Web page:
Epic Chef shows you what kind of game it’s going to be very quickly. The player character, Zest, is hurled off a ship onto shore, where he explains to local guards that he has the deed for a nearby property. The townspeople are hesitant as the property is apparently cursed, but nonetheless, Zest is happy to have so much property. Then a robot teaches him how to plant crops and cook dishes, before he ultimately has to best another guard in a cooking battle. From that description, you might think that you know everything Epic Chef has to offer, but I think you might be surprised.
A lot of the core gameplay is the same kind of thing we’ve seen many times before. Zest has to collect resources to build up his farm, plant and take care of crops, and combine those crops in certain ways to make recipes that will beat those of his opponents. The gameplay loop is somewhat similar to that of Battle Chef Brigade, mixed with the tried and true mechanics of Stardew Valley. It doesn’t have the clever variety of gameplay of the former, or the heart and wide open nature of the latter, but in this sense Epic Chef does its job fine. I actually like that the crafting and gardening are somewhat simplified here, to be honest; survival and farming games don’t usually do much for me. So while it may not be anything to write home about, it is perfectly serviceable.
But beyond these core mechanics, Epic Chef is as much a narrative adventure game as it is a farming game. Quests for, and conversations with, the people of the town take up more time than you’d think. This pairs well with the simplified mechanics, so that neither part feels like you’re wasting time that should be spent on the other. You won’t find anything too serious in the writing, though; it keeps a pretty light and humorous tone. The comedy can be hit or miss, but there were at least a couple of parts that had me laughing out loud, so that counts for something. But is that enough for the story to be compelling? Not to me, honestly. There’s nothing wrong with Zest; he’s very likable and I always wanted him to succeed. It just wasn’t enough to pull me through to the end.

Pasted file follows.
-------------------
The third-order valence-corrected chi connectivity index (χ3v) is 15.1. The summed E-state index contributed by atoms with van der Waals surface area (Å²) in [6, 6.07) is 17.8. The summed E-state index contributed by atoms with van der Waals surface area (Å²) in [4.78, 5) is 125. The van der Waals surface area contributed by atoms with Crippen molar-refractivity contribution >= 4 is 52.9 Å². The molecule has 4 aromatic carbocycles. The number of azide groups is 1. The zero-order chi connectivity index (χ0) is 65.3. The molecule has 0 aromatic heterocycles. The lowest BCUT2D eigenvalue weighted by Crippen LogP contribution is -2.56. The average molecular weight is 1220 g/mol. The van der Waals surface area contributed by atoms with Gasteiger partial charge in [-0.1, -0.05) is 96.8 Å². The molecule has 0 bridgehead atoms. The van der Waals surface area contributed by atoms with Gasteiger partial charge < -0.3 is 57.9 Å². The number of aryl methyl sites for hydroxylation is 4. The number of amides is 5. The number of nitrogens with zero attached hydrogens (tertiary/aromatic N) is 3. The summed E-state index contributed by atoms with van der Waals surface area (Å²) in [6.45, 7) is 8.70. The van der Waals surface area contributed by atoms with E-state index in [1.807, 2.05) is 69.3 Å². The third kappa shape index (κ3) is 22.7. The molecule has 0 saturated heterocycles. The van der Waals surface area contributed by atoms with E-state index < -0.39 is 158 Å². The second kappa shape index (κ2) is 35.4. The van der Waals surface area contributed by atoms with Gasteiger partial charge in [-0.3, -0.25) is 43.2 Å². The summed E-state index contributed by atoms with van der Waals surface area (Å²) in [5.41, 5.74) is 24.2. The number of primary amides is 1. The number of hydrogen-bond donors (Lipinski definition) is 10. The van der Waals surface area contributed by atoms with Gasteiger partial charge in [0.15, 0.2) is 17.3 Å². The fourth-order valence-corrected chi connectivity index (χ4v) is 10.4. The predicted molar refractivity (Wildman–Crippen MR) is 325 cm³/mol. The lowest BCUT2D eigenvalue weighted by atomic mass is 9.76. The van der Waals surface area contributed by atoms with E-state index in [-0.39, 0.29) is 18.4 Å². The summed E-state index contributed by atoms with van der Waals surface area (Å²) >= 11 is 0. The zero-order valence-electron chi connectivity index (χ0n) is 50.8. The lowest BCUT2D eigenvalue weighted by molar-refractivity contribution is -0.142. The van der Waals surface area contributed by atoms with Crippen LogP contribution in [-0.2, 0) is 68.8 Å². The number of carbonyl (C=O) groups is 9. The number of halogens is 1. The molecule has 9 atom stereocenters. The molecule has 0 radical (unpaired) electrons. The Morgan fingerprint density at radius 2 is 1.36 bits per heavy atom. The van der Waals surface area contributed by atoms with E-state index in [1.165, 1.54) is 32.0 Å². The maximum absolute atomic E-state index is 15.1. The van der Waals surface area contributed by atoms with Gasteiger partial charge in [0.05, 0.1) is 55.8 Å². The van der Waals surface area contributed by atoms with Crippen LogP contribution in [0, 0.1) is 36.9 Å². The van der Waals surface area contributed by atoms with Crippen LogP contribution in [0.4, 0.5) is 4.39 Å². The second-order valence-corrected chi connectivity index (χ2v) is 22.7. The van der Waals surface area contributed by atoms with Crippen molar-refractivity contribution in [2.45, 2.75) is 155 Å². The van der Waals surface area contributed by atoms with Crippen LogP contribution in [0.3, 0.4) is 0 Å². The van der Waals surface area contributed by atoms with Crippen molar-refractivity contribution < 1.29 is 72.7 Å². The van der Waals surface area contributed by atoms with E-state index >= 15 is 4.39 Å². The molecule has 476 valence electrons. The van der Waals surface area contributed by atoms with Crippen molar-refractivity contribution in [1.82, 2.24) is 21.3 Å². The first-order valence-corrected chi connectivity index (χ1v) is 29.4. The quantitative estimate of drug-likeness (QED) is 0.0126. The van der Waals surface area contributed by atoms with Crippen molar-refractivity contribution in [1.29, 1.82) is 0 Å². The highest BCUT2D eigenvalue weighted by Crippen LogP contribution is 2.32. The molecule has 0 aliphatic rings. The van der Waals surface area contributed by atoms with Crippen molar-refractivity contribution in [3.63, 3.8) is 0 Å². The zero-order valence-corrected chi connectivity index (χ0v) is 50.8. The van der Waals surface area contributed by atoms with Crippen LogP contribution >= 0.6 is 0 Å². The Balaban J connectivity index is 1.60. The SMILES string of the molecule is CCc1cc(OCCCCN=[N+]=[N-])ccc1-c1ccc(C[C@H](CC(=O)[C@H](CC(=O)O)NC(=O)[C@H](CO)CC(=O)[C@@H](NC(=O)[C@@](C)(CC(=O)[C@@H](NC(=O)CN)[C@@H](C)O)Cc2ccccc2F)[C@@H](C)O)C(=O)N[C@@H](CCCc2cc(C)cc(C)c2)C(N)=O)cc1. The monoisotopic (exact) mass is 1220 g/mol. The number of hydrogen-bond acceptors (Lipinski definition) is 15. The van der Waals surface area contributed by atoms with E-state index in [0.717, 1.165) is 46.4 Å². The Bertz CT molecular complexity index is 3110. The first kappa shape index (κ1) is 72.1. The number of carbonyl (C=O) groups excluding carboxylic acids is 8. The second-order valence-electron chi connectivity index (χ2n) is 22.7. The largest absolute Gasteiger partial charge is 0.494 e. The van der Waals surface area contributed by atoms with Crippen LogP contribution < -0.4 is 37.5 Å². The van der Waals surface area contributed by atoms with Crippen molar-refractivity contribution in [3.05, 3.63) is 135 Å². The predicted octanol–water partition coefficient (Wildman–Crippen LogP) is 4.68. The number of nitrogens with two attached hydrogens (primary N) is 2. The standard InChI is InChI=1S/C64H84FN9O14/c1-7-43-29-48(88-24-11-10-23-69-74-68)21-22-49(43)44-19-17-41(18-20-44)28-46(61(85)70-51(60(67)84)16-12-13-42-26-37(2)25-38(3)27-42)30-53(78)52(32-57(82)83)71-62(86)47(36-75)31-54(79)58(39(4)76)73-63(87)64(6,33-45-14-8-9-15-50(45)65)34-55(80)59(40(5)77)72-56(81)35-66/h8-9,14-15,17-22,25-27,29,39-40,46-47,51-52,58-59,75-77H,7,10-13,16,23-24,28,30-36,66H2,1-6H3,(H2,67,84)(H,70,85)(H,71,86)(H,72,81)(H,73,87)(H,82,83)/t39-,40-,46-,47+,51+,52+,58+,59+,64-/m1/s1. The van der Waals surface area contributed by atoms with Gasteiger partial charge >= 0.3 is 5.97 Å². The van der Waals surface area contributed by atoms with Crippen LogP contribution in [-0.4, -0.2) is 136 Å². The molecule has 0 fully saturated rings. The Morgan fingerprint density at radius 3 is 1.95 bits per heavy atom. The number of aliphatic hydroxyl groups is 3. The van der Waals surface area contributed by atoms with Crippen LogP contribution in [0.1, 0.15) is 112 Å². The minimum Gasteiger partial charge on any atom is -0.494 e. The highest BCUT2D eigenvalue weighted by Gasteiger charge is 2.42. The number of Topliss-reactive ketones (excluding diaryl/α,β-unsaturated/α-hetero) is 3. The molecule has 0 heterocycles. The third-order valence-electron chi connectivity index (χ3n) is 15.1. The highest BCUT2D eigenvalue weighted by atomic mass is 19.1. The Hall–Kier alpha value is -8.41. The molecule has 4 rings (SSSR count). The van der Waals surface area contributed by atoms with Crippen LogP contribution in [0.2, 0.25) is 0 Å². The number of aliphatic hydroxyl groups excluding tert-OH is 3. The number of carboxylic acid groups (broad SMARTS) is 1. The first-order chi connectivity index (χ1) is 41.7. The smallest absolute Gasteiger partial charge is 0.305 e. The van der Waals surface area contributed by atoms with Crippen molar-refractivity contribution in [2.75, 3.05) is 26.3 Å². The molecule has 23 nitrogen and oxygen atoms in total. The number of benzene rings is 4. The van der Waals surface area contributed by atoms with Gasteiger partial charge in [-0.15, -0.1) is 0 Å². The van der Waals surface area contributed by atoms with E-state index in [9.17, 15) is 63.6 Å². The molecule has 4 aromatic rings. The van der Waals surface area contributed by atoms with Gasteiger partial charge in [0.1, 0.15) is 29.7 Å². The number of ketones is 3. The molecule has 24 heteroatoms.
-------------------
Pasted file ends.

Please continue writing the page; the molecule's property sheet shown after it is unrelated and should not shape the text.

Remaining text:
If the crafting, farming, and cooking aspects appeal to you, then you might have a different experience. This isn’t some bargain bin ripoff; Epic Chef is a solid game. But none of the parts grabbed my attention well enough on their own, and putting them all together doesn’t really add much to them. In the vast sea of games like this, while Epic Chef may not fade into the background, it doesn’t push its way to the front either.
+ Focus on story
– Lack of unique mechanics